Transmission and backscattering of {gamma}-rays have been used to study soil properties such as its porosity, hydraulic conductivity and also for the detection of organic material buried in soil. These applications require a deeper understanding of the interaction of {gamma}-rays with soil. In the present work a study of the interaction of 511 keV {gamma}-rays with layers of sand varying both its humidity and thickness is presented. The experimental set-up uses the positron decay of a {sup 22}Na source, and two gamma detectors connected in fast time-coincidence. Both transmitted and backscattered spectra are obtained. For transmission, the photopeak and the low angle scattered photons are studied, and for backscattering we analyze the number of single and multiple backscattered photons as a function of thickness. Finally, a theoretical model for the derivative of the number of backscattered photons as a function of depth is presented.

  16. EGS5 simulations to design a Ce:GAGG scintillator based Compton camera.

    PubMed

    Malik, Azhar H; Shimazoe, Kenji; Takahashi, Hiroyuki

    2013-01-01

    Ce(+3): Gd3Al2Ga3O12 (Ce:GAGG) is expected to be promising scintillator for PET, SPECT, and gamma camera applications because of its attractive properties. We designed a Compton camera based on Ce:GAGG, both as scatterer and absorber, for imaging and radioactivity measurement of point sources. The two important parameters sensitivity and spatial resolution are determined for 4 × 4 pixels, each pixel of size 1 × 1 cm(2), for both scatterer and absorber. Our main focus in this paper is to image a distant source for which sensitivity is of prime importance. High sensitivity and light weight are two important advantages of Compton camera for distant source imaging and the availability of Ce:GAGG 3 × 3 mm(2) pixel size is expected to give a spatial resolution of ~ 5 mm for medical applications as well. PMID:24110894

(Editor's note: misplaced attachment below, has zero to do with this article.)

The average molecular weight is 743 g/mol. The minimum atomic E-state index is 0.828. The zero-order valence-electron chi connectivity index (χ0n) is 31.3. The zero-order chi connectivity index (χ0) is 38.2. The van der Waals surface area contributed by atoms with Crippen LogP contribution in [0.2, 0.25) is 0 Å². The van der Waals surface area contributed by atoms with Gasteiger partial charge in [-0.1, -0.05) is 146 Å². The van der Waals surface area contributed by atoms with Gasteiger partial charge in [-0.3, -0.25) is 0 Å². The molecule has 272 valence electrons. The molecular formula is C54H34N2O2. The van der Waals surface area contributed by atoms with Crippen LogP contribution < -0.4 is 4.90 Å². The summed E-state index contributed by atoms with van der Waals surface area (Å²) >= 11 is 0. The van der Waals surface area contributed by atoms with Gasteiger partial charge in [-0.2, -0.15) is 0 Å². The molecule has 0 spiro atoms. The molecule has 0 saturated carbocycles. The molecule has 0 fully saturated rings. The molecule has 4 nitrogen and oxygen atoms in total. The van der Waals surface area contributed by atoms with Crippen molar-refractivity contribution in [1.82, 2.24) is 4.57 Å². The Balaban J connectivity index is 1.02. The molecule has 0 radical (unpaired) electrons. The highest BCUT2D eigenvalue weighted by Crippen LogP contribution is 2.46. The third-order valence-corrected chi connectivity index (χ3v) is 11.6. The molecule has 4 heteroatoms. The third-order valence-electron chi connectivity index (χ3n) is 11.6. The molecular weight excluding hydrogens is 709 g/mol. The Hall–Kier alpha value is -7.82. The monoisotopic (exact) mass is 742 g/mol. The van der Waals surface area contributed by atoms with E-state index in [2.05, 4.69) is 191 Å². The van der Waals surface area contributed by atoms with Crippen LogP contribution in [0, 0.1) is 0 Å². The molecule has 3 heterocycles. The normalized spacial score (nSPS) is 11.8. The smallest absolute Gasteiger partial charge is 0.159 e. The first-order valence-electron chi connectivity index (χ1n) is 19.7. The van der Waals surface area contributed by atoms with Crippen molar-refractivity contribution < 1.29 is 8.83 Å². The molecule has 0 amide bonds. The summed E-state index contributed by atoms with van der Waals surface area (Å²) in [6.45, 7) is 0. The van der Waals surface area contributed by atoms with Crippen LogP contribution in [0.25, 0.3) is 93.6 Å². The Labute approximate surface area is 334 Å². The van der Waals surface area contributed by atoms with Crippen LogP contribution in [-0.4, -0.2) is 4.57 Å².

17. \\Gamma\\Gamma \\Gamma\\Gamma

    E-print Network

    Laske, Gabi

    \\Gamma\\Gamma @@@ @@@ ### ### ### ### \\Gamma\\Gamma\\Gamma \\Gamma\\Gamma\\Gamma @@@ @@@ ### ### ### ### \\Gamma\\Gamma\\Gamma \\Gamma\\Gamma\\Gamma yyy yyy \\Gamma\\Gamma@@####\\Gamma\\Gamma@@####\\Gamma\\Gamma@@####\\Gamma\\Gamma@@####\\Gamma\\Gamma@@####\\Gamma\\Gamma\\Gamma @@@ @@@ ### ### ### ### \\Gamma\\Gamma\\Gamma \\Gamma\\Gamma\\Gamma @@@ @@@ ### ### ### ### \\Gamma\\Gamma\\Gamma \\Gamma\\Gamma\\Gamma yyy

  18. A double photomultiplier Compton camera and its readout system for mice imaging

    SciTech Connect